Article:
Eight years later, following years of disinterest in Asia on the part of the Bush administration, US Secretary of State Hillary Clinton intervened at the Asean Regional Forum meeting in Hanoi in July 2010 to spearhead a collective effort to defend free navigation and restore stability in the disputed South China Sea. This development followed repeated confrontations resulting from Chinese unilateral military and government actions.
After nearly 10 years of talks, both China and Asean announced at a July 2011 Asean meeting in Bali an agreement on guidelines to implement joint activities and projects in the disputed waters and islets. Although the agreement was hailed by Asean Secretary General Surin Pitsuwan, who called it an “historic” achievement, it does not deal with the core issues. Differences remain on which areas of the South China Sea were being disputed after China laid claims to the entire region and the Philippines said that it would seek United Nations arbitration to define contested areas. A diplomatic source said that the joint cooperation guidelines came after Asean agreed to drop reference to negotiations with Asean as a group with China.
This year the Philippines, Vietnam, China and the US have been the countries with the most overt involvement in the dispute.
On July 27, the Philippines newest naval vessel, the USCGC Hamilton, a multi-mission surface combatant ship purchased from the US, received a warm greeting from Filipino Americans as it docked in Honolulu on its way to the Philippines to patrol the South China Sea. Prior to the Hamilton, the small Philippines Navy consisted of a few World War II era vessels. The Philippines is a defense treaty ally of the US.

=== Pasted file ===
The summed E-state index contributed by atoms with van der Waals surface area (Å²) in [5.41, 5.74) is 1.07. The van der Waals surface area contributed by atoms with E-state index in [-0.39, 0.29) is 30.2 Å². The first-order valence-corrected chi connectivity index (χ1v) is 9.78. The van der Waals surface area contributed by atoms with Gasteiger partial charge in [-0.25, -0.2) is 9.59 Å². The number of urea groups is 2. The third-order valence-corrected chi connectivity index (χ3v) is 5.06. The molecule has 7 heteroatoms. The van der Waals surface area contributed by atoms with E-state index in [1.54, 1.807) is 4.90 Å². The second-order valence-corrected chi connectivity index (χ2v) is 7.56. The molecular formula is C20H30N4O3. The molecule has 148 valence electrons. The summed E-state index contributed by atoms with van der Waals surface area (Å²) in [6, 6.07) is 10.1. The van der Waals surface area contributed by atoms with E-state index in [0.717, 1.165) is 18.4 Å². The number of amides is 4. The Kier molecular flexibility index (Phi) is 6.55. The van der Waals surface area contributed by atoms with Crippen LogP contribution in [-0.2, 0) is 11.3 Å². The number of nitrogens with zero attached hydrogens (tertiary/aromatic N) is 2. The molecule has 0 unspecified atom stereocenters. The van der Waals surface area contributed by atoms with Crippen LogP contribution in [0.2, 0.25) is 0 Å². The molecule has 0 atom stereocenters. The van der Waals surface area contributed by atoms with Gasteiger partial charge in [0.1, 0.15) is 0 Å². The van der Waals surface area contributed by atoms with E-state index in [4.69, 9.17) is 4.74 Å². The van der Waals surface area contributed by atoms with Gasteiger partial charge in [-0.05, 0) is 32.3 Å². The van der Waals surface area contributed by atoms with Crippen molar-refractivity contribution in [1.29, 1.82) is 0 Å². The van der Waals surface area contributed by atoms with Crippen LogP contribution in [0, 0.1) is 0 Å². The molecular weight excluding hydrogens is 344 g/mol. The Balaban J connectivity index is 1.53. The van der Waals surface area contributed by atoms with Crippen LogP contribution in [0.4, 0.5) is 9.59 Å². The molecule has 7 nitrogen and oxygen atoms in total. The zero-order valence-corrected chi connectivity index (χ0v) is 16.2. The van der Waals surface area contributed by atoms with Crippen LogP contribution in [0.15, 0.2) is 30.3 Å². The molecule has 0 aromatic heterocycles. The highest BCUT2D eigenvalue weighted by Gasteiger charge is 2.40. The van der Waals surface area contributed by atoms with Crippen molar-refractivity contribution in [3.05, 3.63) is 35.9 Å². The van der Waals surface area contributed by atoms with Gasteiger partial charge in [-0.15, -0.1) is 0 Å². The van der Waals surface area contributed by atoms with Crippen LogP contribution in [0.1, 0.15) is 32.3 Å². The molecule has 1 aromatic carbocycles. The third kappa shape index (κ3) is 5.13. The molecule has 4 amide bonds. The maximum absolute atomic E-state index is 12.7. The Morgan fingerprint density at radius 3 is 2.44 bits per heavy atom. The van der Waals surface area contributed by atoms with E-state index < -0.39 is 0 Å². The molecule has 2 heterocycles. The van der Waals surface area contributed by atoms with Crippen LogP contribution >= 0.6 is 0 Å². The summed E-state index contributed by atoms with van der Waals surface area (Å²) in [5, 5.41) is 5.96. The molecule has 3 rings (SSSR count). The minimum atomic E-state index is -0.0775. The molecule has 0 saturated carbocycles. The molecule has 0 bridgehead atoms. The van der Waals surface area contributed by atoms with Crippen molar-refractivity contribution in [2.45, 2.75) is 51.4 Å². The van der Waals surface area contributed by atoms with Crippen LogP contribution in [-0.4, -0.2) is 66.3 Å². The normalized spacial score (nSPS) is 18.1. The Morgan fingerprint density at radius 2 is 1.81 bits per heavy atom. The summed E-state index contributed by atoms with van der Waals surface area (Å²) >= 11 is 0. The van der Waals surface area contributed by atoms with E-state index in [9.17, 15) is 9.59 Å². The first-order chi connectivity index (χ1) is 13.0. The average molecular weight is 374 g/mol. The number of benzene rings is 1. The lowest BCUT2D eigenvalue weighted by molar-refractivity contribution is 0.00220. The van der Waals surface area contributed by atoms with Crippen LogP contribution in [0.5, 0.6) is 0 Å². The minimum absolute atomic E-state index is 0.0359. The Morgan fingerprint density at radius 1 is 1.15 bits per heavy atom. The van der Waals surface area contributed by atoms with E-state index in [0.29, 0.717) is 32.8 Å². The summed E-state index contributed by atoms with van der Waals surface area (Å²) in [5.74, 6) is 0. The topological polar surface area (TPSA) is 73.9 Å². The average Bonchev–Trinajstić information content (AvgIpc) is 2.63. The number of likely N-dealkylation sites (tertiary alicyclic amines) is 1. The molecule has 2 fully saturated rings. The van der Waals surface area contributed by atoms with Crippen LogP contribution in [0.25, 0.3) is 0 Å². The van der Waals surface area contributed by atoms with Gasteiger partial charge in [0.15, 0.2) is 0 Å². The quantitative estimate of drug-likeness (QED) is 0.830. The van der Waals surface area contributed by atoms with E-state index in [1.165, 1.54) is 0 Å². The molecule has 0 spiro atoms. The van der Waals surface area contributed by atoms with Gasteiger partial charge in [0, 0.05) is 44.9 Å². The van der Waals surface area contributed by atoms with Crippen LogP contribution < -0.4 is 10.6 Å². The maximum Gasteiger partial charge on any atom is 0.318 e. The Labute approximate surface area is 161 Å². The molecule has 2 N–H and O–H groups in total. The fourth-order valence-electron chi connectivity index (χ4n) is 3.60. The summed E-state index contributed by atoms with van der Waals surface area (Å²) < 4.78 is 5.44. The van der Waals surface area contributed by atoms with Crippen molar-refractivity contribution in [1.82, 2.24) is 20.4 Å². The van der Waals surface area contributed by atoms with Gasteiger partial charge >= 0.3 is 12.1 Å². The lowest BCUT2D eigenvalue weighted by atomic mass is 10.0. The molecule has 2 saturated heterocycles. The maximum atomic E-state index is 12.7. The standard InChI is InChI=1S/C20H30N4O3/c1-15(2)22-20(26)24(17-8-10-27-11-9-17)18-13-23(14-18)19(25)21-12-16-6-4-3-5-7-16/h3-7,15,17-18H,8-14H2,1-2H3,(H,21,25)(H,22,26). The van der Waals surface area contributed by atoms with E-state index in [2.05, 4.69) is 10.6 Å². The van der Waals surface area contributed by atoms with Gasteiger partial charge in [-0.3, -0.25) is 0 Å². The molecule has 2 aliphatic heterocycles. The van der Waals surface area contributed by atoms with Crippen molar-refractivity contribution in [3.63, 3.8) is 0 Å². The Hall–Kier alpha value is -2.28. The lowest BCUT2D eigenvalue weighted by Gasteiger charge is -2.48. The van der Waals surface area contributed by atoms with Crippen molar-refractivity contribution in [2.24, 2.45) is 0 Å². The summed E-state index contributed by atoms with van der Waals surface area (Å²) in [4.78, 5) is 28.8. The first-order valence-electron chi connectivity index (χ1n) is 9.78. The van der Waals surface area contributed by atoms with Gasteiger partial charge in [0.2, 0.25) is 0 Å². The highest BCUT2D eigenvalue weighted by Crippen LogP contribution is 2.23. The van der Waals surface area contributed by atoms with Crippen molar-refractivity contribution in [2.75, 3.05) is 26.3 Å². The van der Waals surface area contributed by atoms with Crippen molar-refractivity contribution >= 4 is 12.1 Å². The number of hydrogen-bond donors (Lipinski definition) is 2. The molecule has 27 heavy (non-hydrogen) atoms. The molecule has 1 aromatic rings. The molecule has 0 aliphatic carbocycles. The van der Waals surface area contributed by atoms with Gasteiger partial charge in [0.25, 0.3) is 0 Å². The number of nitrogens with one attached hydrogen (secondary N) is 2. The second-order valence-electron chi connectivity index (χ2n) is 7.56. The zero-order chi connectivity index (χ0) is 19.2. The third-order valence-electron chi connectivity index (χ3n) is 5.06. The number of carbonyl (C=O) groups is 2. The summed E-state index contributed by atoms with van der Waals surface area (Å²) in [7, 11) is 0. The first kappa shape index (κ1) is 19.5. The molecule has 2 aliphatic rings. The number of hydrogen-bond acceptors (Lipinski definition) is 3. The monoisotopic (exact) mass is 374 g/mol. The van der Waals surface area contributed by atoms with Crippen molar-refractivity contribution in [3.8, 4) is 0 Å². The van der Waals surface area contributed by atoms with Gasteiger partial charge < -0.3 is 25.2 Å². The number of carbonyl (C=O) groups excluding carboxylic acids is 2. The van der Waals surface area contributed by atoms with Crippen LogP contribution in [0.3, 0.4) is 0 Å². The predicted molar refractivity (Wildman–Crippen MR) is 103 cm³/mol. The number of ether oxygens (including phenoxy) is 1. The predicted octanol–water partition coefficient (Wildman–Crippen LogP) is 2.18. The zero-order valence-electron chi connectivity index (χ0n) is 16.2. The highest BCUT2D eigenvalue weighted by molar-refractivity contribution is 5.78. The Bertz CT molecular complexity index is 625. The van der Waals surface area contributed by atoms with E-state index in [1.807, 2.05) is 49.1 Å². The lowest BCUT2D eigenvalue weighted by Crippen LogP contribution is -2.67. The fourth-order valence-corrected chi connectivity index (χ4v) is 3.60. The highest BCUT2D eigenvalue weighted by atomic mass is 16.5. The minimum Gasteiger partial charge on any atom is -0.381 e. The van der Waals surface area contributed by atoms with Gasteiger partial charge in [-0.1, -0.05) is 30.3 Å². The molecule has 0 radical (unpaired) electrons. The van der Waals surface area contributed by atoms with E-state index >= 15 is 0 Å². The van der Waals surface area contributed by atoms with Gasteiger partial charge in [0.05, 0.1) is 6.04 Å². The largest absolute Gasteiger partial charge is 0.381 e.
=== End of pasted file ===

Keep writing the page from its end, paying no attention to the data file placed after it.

The Philippines will deploy more vessels in the sea, where 15 private companies are ready to search for oil and gas in the waters off Palawan. In addition, the Philippine Bureau of Fisheries and Aquatic resources will put five monitoring vessels in the area manned by Philippine coast guardsman to provide support.
Even before the new vessel arrived, the Philippines raised China’s hackles when a trio of Philippine congressman landed on Pagasa Island, the only island in the Spratlys populated by Filipinos, and sang the national anthem with residents. Pagasa, also known as Tithu Island, lies about 480 kilometers (300 miles) west of the western Philippine province of Palawan. It has an airstrip, a military base and a small town hall, and is occupied by about 60 civilians.
At the end of July, the Philippines said it would seek regional backing for a plan seeking joint development of disputed areas in the South China Sea amid China’s increasingly robust assertions of its claims.
Legal experts from Asean will meet in Manila in September to discuss the proposal, foreign department Philippine spokesman Raul Hernandez told reporters.
He said the aim was to eventually get the 10 Asean nations, and later on China, to endorse the proposal to delineate the disputed sections of the strategically located and reputedly resources-rich area. “If we can define those disputed features then we can have the joint development of those areas,” Mr. Hernandez said. Areas not in dispute should be the exclusive preserve of the country that owns them, Mr. Hernandez concluded. From August 30 to September 4, Philippine President Benigno S. Aquino III visited China and met with Chinese President Hu Jintao to discuss South China Sea issues................